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Wyoming and CMS Settle Suit Over Diabetic Prisoner’s Loss of Foot
by Matthew T. Clarke
In June 2006, CMS, the State of Wyoming and a prison doctor settled a lawsuit involving a prisoner who had to have his lower right leg amputated following dismally inadequate medical care.
Salvatore Lucido is a diabetic former state prisoner who was incarcerated at the Wyoming State Penitentiary (WSP). In January 2003 he developed foot blisters because WSP staff had refused to issue him medical footwear. The blisters developed into infected, open-wound ulcers the following month. This is a very dangerous condition for diabetics, who typically have poor circulation in their feet. The prison physician, Dr. Coyle, gave Lucido inadequate care for the infections, as Lucido was required to provide his own wound care, was given inadequate amounts of antibiotics, and experienced week-long delays for trips to the hospital to debride the dead, bacteria-infected skin.
Further, the self-wound care that Lucido was told to perform -- including wet compresses and wrapping the foot in an elastic bandage -- most likely exacerbated his condition by creating favorable conditions for bacterial growth. As a result of this medical maltreatment, the infection grew and eventually spread to the bones in Lucido?s foot.
WSP and its medical provider, Correctional Medical Services (CMS), even tried to delay the amputation surgery, which eventually became necessary, until after Lucido's release date. However, when Lucido's foot literally exploded from the raging infection he was finally sent to the local hospital, Memorial Hospital of Carbon County. At Memorial he was diagnosed with gangrene but, instead of amputating, Dr. Sridharan, the surgeon who treated Lucido, merely removed the dead flesh.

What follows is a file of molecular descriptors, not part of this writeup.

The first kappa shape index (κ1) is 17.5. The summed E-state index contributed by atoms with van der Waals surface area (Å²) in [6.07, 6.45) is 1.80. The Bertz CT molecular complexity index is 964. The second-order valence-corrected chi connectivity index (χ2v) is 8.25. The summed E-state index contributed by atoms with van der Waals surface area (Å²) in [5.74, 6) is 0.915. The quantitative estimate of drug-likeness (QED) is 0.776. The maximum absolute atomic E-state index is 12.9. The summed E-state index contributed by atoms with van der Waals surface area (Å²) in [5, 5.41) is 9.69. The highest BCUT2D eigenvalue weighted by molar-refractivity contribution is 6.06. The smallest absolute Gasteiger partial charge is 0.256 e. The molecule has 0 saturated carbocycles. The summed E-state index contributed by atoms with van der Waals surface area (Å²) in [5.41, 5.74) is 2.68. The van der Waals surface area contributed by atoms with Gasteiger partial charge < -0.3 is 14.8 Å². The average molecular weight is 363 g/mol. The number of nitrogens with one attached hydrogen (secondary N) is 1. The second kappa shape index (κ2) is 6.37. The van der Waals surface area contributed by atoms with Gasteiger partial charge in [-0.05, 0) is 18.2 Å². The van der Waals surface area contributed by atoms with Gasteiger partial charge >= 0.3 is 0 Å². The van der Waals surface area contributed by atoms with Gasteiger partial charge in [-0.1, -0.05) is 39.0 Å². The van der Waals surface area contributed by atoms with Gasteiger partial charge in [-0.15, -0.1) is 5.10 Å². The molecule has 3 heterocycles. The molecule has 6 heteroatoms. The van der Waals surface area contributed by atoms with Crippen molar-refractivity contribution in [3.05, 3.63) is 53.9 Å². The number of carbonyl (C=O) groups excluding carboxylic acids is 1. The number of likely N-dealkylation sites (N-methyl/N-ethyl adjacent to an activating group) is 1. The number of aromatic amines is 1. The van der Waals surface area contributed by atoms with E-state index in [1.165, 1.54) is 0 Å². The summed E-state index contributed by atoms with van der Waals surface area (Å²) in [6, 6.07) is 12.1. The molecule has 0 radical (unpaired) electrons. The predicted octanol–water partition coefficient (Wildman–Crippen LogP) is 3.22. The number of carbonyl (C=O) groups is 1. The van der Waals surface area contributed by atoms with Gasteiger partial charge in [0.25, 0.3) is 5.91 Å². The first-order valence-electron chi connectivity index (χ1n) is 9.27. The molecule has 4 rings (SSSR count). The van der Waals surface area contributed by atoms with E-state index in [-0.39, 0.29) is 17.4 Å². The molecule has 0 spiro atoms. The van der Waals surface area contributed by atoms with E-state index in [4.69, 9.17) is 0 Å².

Lucido went back and forth between WSP and Memorial several times for removal of dead tissue, eventually exposing the bones of his foot.
Finally his release date arrived and Lucido was sent to Memorial on self-pay. There he received no further surgery and his infection was not stabilized; instead, Memorial had the prison's chaplain drive him to a homeless shelter in Casper.
The homeless shelter refused to admit him due to his obvious serious medical needs. They took him to Wyoming Medical Center where he was admitted, underwent an emergency amputation of his leg below the knee, and was kept and medicated until his infection was stabilized two weeks later.
Lucido filed suit in federal district court under 42 U.S.C. § 1983 and pendent state law. The suit alleged that CMS, Dr. Coyle and other WSP medical personnel, Wyoming DOC officials, WSP employees, Memorial and Dr. Sridharan were deliberately indifferent to his serious medical needs, committed medical negligence and violated the EMTALA, 42 U.S.C. § 1395dd.
On June 9, 13 and 21, 2006, the case was settled with CMS for an undisclosed amount, with Dr. Coyle for an undisclosed amount, and with the State of Wyoming for $50,000, respectively. Lucido's attorney, John N. Robinson of Casper, said of the confidential settlement with CMS and Dr. Coyle, "We were very pleased with the result." See: Lucido v. Correctional Medical Services, USDC WY, Case No. 1:04-cv-00132-ABJ.
Additional Sources: Billings Gazette, Associated Press
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Related legal case
Lucido v. Correctional Medical Services
|Cite||USDC WY, Case No. 1:04-cv-00132-ABJ|